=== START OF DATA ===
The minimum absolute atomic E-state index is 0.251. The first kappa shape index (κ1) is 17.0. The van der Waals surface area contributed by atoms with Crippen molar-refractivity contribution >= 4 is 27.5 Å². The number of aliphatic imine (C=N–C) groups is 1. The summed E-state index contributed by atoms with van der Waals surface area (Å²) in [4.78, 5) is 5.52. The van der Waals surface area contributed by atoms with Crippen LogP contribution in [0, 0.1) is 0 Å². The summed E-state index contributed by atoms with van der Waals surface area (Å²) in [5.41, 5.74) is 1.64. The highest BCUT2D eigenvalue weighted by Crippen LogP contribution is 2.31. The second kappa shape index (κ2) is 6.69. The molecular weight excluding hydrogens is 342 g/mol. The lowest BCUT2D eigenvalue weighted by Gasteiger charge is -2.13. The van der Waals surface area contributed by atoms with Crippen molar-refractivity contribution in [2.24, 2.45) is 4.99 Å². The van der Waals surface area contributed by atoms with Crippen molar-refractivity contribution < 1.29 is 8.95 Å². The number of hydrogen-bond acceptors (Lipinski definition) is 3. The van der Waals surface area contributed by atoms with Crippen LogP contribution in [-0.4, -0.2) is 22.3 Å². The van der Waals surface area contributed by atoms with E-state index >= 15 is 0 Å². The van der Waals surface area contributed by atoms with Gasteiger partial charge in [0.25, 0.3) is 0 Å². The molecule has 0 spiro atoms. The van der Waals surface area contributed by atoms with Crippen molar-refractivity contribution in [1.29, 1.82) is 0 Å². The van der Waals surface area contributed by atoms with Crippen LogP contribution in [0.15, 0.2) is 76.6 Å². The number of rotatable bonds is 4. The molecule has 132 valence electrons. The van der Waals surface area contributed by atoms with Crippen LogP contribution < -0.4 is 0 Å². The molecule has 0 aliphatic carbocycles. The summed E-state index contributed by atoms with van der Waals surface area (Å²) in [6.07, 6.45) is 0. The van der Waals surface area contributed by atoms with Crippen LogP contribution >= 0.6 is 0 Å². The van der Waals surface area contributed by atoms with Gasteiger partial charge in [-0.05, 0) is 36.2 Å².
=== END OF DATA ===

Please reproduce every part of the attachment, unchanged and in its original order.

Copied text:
The minimum absolute atomic E-state index is 0.251. The first kappa shape index (κ1) is 17.0. The van der Waals surface area contributed by atoms with Crippen molar-refractivity contribution >= 4 is 27.5 Å². The number of aliphatic imine (C=N–C) groups is 1. The summed E-state index contributed by atoms with van der Waals surface area (Å²) in [4.78, 5) is 5.52. The van der Waals surface area contributed by atoms with Crippen LogP contribution in [0, 0.1) is 0 Å². The summed E-state index contributed by atoms with van der Waals surface area (Å²) in [5.41, 5.74) is 1.64. The highest BCUT2D eigenvalue weighted by Crippen LogP contribution is 2.31. The second kappa shape index (κ2) is 6.69. The molecular weight excluding hydrogens is 342 g/mol. The lowest BCUT2D eigenvalue weighted by Gasteiger charge is -2.13. The van der Waals surface area contributed by atoms with Crippen molar-refractivity contribution in [2.24, 2.45) is 4.99 Å². The van der Waals surface area contributed by atoms with Crippen molar-refractivity contribution < 1.29 is 8.95 Å². The number of hydrogen-bond acceptors (Lipinski definition) is 3. The van der Waals surface area contributed by atoms with Crippen LogP contribution in [-0.4, -0.2) is 22.3 Å². The van der Waals surface area contributed by atoms with E-state index >= 15 is 0 Å². The van der Waals surface area contributed by atoms with Gasteiger partial charge in [0.25, 0.3) is 0 Å². The molecule has 0 spiro atoms. The van der Waals surface area contributed by atoms with Crippen molar-refractivity contribution in [1.29, 1.82) is 0 Å². The van der Waals surface area contributed by atoms with Crippen LogP contribution in [0.15, 0.2) is 76.6 Å². The number of rotatable bonds is 4. The molecule has 132 valence electrons. The van der Waals surface area contributed by atoms with Crippen LogP contribution < -0.4 is 0 Å². The molecule has 0 aliphatic carbocycles. The summed E-state index contributed by atoms with van der Waals surface area (Å²) in [6.07, 6.45) is 0. The van der Waals surface area contributed by atoms with Crippen LogP contribution >= 0.6 is 0 Å². The van der Waals surface area contributed by atoms with Gasteiger partial charge in [-0.05, 0) is 36.2 Å².